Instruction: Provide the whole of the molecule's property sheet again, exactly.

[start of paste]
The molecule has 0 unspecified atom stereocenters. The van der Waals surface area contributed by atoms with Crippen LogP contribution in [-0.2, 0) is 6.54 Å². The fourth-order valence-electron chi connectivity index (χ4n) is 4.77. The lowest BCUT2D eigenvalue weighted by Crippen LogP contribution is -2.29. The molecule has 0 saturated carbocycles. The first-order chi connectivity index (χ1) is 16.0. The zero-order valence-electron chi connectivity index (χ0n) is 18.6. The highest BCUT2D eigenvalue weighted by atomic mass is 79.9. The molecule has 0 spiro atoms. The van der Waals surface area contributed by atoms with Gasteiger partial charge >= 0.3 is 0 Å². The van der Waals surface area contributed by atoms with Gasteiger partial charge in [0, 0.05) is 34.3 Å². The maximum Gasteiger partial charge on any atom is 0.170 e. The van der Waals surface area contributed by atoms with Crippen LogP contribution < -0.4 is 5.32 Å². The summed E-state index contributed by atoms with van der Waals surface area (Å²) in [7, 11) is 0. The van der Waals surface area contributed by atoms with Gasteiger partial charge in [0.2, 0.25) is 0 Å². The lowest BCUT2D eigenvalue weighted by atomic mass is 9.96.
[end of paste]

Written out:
The molecule has 0 unspecified atom stereocenters. The van der Waals surface area contributed by atoms with Crippen LogP contribution in [-0.2, 0) is 6.54 Å². The fourth-order valence-electron chi connectivity index (χ4n) is 4.77. The lowest BCUT2D eigenvalue weighted by Crippen LogP contribution is -2.29. The molecule has 0 saturated carbocycles. The first-order chi connectivity index (χ1) is 16.0. The zero-order valence-electron chi connectivity index (χ0n) is 18.6. The highest BCUT2D eigenvalue weighted by atomic mass is 79.9. The molecule has 0 spiro atoms. The van der Waals surface area contributed by atoms with Gasteiger partial charge >= 0.3 is 0 Å². The van der Waals surface area contributed by atoms with Gasteiger partial charge in [0, 0.05) is 34.3 Å². The maximum Gasteiger partial charge on any atom is 0.170 e. The van der Waals surface area contributed by atoms with Crippen LogP contribution < -0.4 is 5.32 Å². The summed E-state index contributed by atoms with van der Waals surface area (Å²) in [7, 11) is 0. The van der Waals surface area contributed by atoms with Gasteiger partial charge in [0.2, 0.25) is 0 Å². The lowest BCUT2D eigenvalue weighted by atomic mass is 9.96.